South Korean President Lee Myung Bak’s older brother was arrested and detained over a savings bank bribery scandal, prosecutors said today.
Lee Sang Deuk, 76, who served six terms in parliament, was taken into detention early this morning, said Choi Woon Sik, head of the team investigating wrongdoing at savings banks. Prosecutors can detain a suspect up to 20 days before making an indictment, Choi said.
The arrest is a blow to President Lee and his New Frontier Party as the campaign to elect his successor later this year intensifies. The NFP narrowly held power in an April 11 parliamentary election after a former speaker in the National Assembly and long-time mentor to President Lee resigned over alleged vote-buying.
The allegations against Lee’s brother relate to receiving illegal political donations, said Cho Won Kyoung, a judge and spokeswoman at the Seoul Central District Court.
The elder Lee, who wasn’t contactable to provide comment today, said on July 3 he would “faithfully participate” in questioning by prosecutors. He declined to comment further to reporters that day. President Lee’s office had no comment today on the arrest, spokeswoman Lee Mi Yon said by telephone.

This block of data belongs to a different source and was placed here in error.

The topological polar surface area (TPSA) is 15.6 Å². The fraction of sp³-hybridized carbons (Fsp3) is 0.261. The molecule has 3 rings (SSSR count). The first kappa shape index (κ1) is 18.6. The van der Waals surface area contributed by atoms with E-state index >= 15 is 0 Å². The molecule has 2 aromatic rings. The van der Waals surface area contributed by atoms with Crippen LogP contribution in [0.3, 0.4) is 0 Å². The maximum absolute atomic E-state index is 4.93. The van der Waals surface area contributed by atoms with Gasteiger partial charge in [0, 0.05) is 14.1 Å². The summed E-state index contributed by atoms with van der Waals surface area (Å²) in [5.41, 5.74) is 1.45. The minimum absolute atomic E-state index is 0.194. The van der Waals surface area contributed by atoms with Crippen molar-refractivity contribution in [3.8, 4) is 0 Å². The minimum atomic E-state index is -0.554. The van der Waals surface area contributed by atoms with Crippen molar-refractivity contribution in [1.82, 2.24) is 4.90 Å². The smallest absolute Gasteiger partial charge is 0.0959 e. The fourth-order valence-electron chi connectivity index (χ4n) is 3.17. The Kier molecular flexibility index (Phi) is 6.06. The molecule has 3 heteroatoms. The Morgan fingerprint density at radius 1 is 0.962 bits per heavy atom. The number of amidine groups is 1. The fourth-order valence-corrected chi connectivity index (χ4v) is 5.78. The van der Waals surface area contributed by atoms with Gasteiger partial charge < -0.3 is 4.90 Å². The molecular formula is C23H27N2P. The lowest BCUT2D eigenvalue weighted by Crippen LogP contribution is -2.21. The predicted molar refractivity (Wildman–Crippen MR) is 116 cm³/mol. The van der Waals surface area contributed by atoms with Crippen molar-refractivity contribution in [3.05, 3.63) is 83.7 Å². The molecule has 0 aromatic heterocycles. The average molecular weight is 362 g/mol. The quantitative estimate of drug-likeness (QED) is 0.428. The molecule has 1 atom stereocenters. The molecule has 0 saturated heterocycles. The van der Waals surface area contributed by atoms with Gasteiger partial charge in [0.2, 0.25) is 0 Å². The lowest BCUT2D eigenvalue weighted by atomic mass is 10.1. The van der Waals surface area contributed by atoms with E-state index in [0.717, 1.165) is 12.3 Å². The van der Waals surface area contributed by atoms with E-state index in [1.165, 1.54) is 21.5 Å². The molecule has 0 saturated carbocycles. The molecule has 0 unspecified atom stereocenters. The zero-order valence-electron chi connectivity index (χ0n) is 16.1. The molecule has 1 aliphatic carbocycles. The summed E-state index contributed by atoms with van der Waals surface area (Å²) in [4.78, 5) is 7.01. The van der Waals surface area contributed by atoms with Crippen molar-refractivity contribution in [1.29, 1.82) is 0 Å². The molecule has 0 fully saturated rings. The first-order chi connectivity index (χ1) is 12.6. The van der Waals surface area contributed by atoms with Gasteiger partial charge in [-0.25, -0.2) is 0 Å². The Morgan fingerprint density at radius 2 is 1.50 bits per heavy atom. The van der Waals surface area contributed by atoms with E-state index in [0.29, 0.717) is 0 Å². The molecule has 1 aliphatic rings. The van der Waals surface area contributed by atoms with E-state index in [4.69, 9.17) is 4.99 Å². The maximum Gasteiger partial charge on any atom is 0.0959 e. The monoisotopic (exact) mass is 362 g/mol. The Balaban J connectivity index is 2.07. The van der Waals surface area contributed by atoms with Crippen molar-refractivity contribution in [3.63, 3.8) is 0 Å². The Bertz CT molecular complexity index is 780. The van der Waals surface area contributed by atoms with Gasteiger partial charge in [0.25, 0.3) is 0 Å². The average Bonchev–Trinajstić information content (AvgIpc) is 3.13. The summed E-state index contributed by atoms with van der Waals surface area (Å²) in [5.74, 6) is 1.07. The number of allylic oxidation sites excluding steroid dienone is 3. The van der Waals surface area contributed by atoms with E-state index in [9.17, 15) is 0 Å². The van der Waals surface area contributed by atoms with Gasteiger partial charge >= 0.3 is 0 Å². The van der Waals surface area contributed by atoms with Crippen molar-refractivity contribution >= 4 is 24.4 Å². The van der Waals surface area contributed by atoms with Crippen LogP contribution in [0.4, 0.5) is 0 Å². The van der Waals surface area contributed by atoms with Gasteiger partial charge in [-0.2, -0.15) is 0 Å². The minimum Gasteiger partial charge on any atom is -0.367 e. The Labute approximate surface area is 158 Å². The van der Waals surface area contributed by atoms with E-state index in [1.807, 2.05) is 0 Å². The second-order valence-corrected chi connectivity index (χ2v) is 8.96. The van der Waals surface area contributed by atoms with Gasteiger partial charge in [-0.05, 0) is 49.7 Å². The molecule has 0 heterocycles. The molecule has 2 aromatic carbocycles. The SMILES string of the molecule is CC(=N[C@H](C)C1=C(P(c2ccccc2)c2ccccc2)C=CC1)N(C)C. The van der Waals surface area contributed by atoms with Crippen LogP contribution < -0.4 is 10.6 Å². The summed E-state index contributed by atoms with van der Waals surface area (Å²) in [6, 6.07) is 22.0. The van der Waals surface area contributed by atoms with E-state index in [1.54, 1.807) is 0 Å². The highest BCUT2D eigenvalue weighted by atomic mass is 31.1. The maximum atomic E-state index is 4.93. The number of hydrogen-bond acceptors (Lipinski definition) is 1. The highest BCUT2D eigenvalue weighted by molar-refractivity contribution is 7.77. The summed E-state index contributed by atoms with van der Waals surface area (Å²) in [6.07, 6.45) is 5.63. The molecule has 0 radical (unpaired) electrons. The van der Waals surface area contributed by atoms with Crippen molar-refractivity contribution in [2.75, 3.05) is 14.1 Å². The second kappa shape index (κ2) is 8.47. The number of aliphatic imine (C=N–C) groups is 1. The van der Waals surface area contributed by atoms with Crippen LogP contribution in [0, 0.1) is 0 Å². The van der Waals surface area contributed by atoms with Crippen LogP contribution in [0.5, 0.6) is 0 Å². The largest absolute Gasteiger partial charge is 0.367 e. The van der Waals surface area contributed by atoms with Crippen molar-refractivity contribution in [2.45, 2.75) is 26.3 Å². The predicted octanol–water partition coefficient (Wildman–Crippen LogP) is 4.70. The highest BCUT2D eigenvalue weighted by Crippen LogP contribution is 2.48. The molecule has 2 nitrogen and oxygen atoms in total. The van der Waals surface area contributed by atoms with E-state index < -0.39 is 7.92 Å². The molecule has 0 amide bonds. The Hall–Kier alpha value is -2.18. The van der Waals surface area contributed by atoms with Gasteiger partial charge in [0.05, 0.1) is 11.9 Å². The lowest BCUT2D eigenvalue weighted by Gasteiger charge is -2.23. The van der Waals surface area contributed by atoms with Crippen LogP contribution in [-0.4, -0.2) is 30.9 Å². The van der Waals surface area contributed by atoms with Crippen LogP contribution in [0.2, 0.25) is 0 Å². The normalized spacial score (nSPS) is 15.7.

Prosecutors have indicted nearly 200 people and ordered at least two jail sentences after uncovering illegal lending and lax oversight among bankers, regulators, politicians and lobbyists. The Financial Services Commission has closed 20 savings banks since January 2011 and more than 88,000 depositors and bond holders have lost more than 1 trillion won ($878 million).
Customers who lost money in the savings banks’ collapse hurled eggs at Lee as he was reporting to prosecutors for questioning yesterday. He wasn’t hit by any of the eggs.
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